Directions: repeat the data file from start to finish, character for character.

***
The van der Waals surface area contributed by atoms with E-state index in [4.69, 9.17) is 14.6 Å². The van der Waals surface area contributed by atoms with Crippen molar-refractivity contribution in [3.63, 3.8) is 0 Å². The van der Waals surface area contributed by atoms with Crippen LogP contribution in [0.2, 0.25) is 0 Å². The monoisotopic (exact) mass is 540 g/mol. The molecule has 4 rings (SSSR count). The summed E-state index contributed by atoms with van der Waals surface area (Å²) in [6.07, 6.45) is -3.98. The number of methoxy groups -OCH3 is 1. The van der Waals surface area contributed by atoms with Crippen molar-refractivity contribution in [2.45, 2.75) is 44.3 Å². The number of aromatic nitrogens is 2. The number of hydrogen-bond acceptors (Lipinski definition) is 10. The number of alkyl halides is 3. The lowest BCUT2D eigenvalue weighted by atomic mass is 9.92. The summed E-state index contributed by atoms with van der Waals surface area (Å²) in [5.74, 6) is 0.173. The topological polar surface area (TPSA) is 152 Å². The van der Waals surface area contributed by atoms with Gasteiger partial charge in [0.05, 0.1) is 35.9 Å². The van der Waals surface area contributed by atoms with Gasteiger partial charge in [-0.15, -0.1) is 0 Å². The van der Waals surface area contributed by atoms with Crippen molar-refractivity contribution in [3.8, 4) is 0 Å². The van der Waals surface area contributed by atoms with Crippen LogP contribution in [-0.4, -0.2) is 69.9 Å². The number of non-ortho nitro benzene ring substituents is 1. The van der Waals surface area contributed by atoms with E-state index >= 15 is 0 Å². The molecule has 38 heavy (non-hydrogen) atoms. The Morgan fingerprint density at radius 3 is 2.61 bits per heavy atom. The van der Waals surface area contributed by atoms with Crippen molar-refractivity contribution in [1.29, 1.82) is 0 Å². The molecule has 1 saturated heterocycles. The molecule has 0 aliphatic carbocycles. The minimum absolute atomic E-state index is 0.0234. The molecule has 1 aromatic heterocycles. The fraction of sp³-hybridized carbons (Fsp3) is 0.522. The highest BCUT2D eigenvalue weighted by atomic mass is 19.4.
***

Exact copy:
The van der Waals surface area contributed by atoms with E-state index in [4.69, 9.17) is 14.6 Å². The van der Waals surface area contributed by atoms with Crippen molar-refractivity contribution in [3.63, 3.8) is 0 Å². The van der Waals surface area contributed by atoms with Crippen LogP contribution in [0.2, 0.25) is 0 Å². The monoisotopic (exact) mass is 540 g/mol. The molecule has 4 rings (SSSR count). The summed E-state index contributed by atoms with van der Waals surface area (Å²) in [6.07, 6.45) is -3.98. The number of methoxy groups -OCH3 is 1. The van der Waals surface area contributed by atoms with Crippen molar-refractivity contribution in [2.45, 2.75) is 44.3 Å². The number of aromatic nitrogens is 2. The number of hydrogen-bond acceptors (Lipinski definition) is 10. The number of alkyl halides is 3. The lowest BCUT2D eigenvalue weighted by atomic mass is 9.92. The summed E-state index contributed by atoms with van der Waals surface area (Å²) in [5.74, 6) is 0.173. The topological polar surface area (TPSA) is 152 Å². The van der Waals surface area contributed by atoms with Gasteiger partial charge in [0.05, 0.1) is 35.9 Å². The van der Waals surface area contributed by atoms with Gasteiger partial charge in [-0.15, -0.1) is 0 Å². The van der Waals surface area contributed by atoms with Crippen molar-refractivity contribution in [3.8, 4) is 0 Å². The van der Waals surface area contributed by atoms with Crippen LogP contribution in [-0.4, -0.2) is 69.9 Å². The number of non-ortho nitro benzene ring substituents is 1. The van der Waals surface area contributed by atoms with E-state index >= 15 is 0 Å². The molecule has 38 heavy (non-hydrogen) atoms. The Morgan fingerprint density at radius 3 is 2.61 bits per heavy atom. The van der Waals surface area contributed by atoms with Crippen molar-refractivity contribution in [1.29, 1.82) is 0 Å². The molecule has 1 saturated heterocycles. The molecule has 0 aliphatic carbocycles. The minimum absolute atomic E-state index is 0.0234. The molecule has 1 aromatic heterocycles. The fraction of sp³-hybridized carbons (Fsp3) is 0.522. The highest BCUT2D eigenvalue weighted by atomic mass is 19.4.